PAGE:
“I use the recycling center every week,” McCaulley said. “I take a box, and I don’t break it down. I keep it intact. I take that box, and I put it in the opening, and it kind of pries the lid open a little bit more. So now I’ve got both hands that I’m able to chuck stuff in there with.”
All the council members agreed that McCaulley’s idea was a good one.
Perry City Administrator Sven Peterson said an assessment of the options for the roll-off recycling dumpsters was done last fall by Perry Public Works Director Jack Butler and Wuebker.
“The goal was to be able to actually take things to the recycling center and do what the intent of that is,” Peterson said, and the chained dumpsters have succeeded in eliminating contaminated recycling loads.
Butler noted the city pays a tipping fee of $37 per ton to dump garbage at the Metro Park West Landfill north of Perry. In contrast, it costs the city $100 for each ton of single-stream recycling materials that it disposes at International Paper in Des Moines.
“You’re trying to do the right thing,” he said, “and it’s costing you an arm and a leg to do it.”
Prior to the dumpster lock down, contamination was a chronic problem, Butler said.
“It’s been a little bit of everything,” he said. “We’ve had phone calls at city hall that someone threw an air conditioner in. We’ve had microwaves, glass windows. As long as they can get the lid open far enough to get it in there, it’s going. So that was why we did the chain deal.”
Illegal dumping still happens, Butler said, and he sees no easy way to eliminate it entirely.
“Just a couple of weeks ago,” he said, “somebody apparently bought all new furniture, and they took it to Pattee Park and dumped it where we dump our snow pile at, stacked it up there and just left it. So when somebody wants to get rid of something, they’re going to do what they want. If there’s nobody there babysitting it, it’s going to get trashed. That’s just human nature. It’s something we’ve fought for all the years we’ve done recycling. Even when we picked up at the curb, you would get to the house and pick up the blue bin and, heck, it’d be all junk. Then they’d call city hall and get just be steaming mad because we didn’t pick up their stuff. Well, that’s because it’s garbage, and we don’t accept it. So it’s tough. It’s tricky.”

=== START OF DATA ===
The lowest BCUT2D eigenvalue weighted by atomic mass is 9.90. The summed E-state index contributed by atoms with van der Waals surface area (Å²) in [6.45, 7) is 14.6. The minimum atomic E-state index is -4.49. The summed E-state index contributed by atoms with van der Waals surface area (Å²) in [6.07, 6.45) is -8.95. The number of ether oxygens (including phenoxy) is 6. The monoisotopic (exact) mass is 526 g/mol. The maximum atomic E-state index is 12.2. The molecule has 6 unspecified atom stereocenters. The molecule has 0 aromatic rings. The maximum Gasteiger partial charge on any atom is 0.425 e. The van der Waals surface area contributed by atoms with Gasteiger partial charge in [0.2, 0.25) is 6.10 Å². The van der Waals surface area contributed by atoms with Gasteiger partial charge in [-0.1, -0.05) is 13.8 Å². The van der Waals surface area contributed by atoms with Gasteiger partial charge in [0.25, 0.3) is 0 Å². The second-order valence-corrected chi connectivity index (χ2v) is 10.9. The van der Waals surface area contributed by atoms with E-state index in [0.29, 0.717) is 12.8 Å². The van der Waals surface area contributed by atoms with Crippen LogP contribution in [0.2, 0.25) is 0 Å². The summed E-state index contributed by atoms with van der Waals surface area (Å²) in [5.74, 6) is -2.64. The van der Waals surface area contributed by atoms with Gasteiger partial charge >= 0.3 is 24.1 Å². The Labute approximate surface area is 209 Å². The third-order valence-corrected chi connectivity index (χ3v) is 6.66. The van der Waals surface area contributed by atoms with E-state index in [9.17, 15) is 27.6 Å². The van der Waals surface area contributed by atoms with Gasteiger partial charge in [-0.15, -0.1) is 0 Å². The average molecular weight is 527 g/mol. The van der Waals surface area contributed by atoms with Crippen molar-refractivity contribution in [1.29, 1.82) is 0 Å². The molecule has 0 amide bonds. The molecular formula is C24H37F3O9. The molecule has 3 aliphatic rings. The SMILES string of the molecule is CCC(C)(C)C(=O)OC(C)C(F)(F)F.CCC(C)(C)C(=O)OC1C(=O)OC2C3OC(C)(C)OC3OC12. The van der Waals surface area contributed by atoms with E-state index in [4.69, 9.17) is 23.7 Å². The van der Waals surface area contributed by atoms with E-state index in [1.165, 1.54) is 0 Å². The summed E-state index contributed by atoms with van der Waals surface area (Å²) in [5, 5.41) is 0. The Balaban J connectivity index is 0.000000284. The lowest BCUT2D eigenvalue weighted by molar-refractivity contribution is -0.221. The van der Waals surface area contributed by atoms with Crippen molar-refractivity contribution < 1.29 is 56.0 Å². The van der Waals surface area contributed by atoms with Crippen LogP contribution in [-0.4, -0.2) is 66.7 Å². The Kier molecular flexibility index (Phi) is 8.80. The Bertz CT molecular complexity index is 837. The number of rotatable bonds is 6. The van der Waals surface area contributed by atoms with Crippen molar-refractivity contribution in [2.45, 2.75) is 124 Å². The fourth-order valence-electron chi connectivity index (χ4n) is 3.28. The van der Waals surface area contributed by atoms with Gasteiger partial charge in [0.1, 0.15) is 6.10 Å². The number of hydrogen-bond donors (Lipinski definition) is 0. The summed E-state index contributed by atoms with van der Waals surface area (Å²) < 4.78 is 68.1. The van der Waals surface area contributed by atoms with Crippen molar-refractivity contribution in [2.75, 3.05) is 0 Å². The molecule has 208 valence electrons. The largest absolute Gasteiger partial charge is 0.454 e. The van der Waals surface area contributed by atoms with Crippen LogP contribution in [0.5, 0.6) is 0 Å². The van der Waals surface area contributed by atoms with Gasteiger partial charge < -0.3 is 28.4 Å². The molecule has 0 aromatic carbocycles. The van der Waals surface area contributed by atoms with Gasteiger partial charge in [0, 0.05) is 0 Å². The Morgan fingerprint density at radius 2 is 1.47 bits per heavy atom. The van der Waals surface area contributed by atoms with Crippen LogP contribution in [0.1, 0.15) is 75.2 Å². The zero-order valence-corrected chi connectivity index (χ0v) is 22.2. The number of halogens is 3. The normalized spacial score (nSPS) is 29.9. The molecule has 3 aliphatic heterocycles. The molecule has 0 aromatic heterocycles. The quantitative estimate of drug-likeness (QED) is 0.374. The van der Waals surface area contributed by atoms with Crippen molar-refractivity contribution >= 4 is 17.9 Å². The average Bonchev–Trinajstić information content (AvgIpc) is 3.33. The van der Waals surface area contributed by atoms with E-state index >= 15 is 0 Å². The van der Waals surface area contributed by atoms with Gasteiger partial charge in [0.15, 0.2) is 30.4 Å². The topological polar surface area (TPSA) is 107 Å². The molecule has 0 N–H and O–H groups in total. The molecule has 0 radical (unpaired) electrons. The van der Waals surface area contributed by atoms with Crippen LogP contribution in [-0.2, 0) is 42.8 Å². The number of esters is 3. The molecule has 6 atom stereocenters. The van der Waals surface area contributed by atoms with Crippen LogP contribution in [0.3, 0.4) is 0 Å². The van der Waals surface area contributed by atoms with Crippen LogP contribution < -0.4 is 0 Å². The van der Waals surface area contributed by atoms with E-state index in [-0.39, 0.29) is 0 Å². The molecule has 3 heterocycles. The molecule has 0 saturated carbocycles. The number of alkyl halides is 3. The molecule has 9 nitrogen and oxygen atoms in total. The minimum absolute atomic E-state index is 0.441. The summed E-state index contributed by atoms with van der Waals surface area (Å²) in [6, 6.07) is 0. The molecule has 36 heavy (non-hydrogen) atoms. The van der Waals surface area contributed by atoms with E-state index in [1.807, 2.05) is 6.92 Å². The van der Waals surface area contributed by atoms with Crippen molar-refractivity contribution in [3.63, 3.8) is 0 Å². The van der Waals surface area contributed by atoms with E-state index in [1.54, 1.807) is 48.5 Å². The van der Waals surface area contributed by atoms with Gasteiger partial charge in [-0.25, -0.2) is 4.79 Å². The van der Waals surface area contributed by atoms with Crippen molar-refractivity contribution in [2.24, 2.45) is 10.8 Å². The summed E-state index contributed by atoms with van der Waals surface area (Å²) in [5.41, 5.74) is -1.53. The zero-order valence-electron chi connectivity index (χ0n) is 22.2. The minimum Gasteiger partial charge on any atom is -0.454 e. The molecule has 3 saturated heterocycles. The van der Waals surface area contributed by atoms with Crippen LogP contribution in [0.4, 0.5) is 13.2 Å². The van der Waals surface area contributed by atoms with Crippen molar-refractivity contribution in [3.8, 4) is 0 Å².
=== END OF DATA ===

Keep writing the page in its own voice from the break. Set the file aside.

Here are the official city rules for use of the recycling dumpsters:
Perry Residents bring their recyclables to the three drop-off locations around the city:
- at the lot east of the Public Safety Building
- at the main parking lot at the McCreary Center
- on the south side of the football field parking lot
Please note that the 8-yard containers at these locations are only for use by residents who have garbage service with the city of Perry.
The following items are accepted:
- Paper products: Newsprint, magazines, junk mail, cereal boxes, shiny inserts, paper egg cartons, twelve pack cartons, and paperback books. No waxy cardboard such as milk cartons.
- Plastic: Rinse out and remove labels. Painted labels are acceptable. Plastic grocery bags are not accepted but can be recycled at Hy-Vee.
- Metal Cans: Rinse out and remove labels. Cans do not need to be flattened. Painted labels are acceptable.
- Aluminum: Foil, pie plates, etc. Need to be clean.
- Glass, styrofoam and yard waste are not accepted!
Residents may also use a container located in the lot north of the Public Safety Building for disposal of cardboard. All cardboard must be broken down into flat pieces in order to be accepted.
Garbage of any kind will not be accepted and will be considered littering. Violators will be subject to a fine. All sites are equipped with cameras that monitor and record activity in the vicinity.
For more information, call the Perry City Hall at 515-465-2481.